Tom Roeser is on a one-man mission to save Carpentersville, Ill., from falling into the fate of so many post-industrial Midwestern towns, where neighborhoods have become littered with vacant, foreclosed homes.
Over the past several years, the 60-year-old president and co-owner of the town’s largest employer, a maker of switches and communications gear called Otto Engineering, has bought 193 foreclosed homes, completely rehabilitated them and is either selling or renting them at a discount to local residents.
• Harris County, Texas, realizes it’s better — smarter, cheaper, more just and more humane — to help the mentally ill get treatment than to put them in jail.
• Occupy Wall Street’s Rolling Jubilee has now raised “enough money to abolish $11,226,570 of personal debt.”
• The Overdraft Protection Act has 42 cosponsors in the House of Representatives. Rep. Carolyn Maloney’s bill would prevent overdraft “protection” fees from snowballing in a cascade of legalized theft that currently transfers more than $30 billion each year from workers to banks. This is money — the equivalent to the annual income of more than half a million American households — simply taken from people’s bank accounts and kept by banks. Banks, of course, would like to continue taking this money from people. And Congress, of course, would like to continue allowing banks to do so — which is why Govtrack only gives this bill a 1-percent chance of being enacted. But still, it’s a start.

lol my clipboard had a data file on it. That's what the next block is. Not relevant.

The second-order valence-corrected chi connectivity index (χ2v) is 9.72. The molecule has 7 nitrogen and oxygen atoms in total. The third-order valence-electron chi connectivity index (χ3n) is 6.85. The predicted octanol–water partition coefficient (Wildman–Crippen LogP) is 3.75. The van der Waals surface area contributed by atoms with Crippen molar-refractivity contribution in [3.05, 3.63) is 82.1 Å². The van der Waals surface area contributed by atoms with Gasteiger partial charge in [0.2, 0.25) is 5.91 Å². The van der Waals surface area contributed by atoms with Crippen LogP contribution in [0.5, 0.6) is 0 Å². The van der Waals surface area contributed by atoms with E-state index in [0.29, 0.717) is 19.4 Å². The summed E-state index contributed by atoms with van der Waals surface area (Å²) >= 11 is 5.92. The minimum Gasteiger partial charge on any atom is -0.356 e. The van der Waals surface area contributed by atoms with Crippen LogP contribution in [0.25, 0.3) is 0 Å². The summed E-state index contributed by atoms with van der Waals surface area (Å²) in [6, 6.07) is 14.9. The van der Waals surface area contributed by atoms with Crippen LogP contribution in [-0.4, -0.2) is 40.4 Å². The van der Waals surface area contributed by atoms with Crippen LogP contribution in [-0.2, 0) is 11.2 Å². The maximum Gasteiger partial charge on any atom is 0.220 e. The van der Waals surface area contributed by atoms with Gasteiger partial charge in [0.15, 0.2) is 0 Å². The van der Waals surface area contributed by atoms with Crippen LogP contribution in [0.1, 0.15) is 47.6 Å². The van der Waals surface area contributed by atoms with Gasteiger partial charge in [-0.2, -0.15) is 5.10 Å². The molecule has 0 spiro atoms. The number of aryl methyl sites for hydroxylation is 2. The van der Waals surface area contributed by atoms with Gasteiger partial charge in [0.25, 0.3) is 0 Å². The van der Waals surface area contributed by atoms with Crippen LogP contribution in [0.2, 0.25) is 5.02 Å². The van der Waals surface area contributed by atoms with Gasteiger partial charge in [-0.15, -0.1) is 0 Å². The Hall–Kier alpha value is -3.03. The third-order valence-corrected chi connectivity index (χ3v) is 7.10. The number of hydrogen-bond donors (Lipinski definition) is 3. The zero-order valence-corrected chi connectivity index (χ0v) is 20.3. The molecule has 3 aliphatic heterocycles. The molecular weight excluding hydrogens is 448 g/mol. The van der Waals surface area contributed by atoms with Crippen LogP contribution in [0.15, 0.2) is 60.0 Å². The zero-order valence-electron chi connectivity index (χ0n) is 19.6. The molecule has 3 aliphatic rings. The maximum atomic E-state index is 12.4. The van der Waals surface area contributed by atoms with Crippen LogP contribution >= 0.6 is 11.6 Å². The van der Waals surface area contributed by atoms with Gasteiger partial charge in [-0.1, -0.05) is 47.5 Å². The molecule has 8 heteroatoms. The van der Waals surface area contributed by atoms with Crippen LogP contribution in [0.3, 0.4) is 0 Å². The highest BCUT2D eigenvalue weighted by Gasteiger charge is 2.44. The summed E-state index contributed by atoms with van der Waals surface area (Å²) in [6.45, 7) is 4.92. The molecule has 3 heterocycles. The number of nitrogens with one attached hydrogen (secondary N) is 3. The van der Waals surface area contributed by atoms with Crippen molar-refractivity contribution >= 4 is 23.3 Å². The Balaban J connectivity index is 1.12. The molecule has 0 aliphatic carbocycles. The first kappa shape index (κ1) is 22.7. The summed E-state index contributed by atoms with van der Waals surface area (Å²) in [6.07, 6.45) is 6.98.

• Murmurings of conservative support for fully funding public defenders.
• Rabbi Jason Klein has been elected to lead the Reconstructionist Rabbinical Association. He becomes the first openly gay man to lead a national rabbinic association in the U.S.
• Maryland has repealed the death penalty, becoming the sixth state to do so in the last six years.
• Southern Baptists in Texas and Mississippi are beginning to act against predatory lending.
• Students at Wilcox County High School in Rochelle, Georgia, are pushing for an integrated prom.
Since this is 2013, I suppose I should explain that “integrated” here doesn’t refer to some high-tech initiative to integrate social media into the students’ prom experience or to some new “wholistic” approach to decorating the school gym for a big spring dance. “Integrated” there means the same thing it meant back in the mid 20th Century — racially integrated, as opposed to racially segregated.
And even though it is 2013, Wilcox County High School has never had a racially integrated prom. The Constitution may have forced Rochelle, Georgia, to integrate its public schools, but the good white Christian people of Georgia still cling vehemently to their right to bar non-white students from attending prom (and homecoming) — a tradition of racial discrimination enforced by the local police.
But as effed-up as the alleged adults apparently are in Rochelle, the kids are alright. This year, for the first time, they opted to elect only one “homecoming court” — with a white student chosen as “king” and a black student chosen as “queen.” And the kids, correctly, think it’s pretty dumb that the adults won’t allow the homecoming king and queen to attend the same dance:
So the girls are taking matters into their own hands.
“If we don’t change it nobody else will,” said Keela.
They’re part of a group of students organizing a prom for everyone to attend, called the “Integrated Prom.”